The modern peace movement is almost 200 years old; its origins can be traced to the period that followed the devastating wars of the Napoleonic era in Europe. In those two centuries, peace movements have had little discernible impact on world events, and what effect they have had has often been bad: the European peace and disarmament movement of the 1930s, for example, greatly facilitated Hitler's plans for a war of revenge. For all the good they have done, those well-intentioned souls who have sought to achieve world peace through the organization of committees, the signing of petitions, the holding of rallies, and the promotion of international treaties might just as well have stayed home.Mead may be half-right about the peace movement of the 1930s, but overall this passage is wrong. Modern peace movements obviously failed to prevent the twentieth century's world wars but they have nonetheless had a long-term positive impact: see e.g. here.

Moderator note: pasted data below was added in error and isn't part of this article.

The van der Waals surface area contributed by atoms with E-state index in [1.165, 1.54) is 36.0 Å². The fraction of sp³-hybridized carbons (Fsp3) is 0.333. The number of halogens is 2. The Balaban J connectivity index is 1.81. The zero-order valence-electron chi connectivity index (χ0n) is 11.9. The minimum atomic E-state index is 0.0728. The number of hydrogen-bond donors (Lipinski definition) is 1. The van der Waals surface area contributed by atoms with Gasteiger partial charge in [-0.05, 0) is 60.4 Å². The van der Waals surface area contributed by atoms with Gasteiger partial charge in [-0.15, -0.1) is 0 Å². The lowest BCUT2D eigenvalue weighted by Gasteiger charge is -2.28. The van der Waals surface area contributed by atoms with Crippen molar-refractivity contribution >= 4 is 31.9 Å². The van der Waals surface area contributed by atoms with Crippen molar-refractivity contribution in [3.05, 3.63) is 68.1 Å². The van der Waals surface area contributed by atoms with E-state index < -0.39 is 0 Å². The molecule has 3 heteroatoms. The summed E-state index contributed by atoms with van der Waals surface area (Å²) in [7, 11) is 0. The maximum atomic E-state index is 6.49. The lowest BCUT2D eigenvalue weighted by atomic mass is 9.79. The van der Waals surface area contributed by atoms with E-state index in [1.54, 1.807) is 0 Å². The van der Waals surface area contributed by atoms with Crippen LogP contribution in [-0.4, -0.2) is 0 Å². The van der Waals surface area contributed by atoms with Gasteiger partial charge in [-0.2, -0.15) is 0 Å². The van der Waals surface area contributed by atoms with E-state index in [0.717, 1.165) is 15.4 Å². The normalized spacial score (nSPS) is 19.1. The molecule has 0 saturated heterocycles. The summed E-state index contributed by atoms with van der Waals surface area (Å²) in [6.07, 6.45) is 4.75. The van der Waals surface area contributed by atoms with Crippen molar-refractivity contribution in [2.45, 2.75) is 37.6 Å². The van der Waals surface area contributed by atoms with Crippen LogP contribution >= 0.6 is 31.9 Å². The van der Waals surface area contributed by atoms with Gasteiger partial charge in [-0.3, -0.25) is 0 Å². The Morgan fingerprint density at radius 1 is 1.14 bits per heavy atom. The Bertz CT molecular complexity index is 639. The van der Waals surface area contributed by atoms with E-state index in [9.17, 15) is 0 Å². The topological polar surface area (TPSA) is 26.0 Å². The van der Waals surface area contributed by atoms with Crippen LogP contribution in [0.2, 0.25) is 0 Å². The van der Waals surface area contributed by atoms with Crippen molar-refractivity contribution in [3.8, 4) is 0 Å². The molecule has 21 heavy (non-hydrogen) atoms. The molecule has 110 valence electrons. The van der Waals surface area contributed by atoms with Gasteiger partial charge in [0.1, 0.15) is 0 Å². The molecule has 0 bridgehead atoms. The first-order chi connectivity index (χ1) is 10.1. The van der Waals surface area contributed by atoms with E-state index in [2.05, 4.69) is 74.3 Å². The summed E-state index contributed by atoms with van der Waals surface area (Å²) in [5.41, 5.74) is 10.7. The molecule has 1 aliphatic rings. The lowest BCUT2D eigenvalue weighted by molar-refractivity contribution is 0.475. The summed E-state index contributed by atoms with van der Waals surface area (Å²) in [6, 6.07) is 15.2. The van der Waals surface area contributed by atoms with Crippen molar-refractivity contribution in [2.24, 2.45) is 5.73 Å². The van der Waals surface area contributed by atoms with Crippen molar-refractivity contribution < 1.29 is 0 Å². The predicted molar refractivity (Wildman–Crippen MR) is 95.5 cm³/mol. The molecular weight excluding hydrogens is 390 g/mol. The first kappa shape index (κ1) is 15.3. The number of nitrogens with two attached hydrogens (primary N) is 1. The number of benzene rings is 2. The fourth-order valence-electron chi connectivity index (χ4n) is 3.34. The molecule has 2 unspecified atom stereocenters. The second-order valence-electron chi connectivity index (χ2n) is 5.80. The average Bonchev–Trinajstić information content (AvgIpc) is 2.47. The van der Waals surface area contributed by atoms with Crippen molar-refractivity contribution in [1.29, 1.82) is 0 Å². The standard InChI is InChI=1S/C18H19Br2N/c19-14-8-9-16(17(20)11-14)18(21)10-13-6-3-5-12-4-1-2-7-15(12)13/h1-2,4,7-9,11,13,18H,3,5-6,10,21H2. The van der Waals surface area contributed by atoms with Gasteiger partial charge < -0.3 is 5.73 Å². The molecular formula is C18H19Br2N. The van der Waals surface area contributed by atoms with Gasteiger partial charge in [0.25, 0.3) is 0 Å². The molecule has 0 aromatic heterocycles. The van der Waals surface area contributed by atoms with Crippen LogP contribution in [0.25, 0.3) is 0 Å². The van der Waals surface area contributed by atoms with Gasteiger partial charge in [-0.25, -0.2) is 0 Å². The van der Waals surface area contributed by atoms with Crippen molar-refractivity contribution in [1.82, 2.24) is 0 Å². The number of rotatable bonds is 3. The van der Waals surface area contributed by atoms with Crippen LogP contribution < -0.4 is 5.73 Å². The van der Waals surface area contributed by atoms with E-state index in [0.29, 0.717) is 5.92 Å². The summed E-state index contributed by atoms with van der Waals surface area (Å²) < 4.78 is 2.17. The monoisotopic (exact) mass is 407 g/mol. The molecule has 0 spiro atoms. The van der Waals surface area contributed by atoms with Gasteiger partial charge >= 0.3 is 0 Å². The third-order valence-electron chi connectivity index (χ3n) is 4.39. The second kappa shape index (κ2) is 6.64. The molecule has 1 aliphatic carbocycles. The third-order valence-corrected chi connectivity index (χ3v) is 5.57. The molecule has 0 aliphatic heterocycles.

Then in the next paragraph Mead refers to "the argument of the economist and British parliamentarian Sir Norman Angell that war's economic irrationality would prevent twentieth-century wars...." In fact that is not what Angell argued, as I've had occasion to point out before.
That's two strikes, and let's give Mead a third strike for writing and publishing this at all. So Mead strikes out.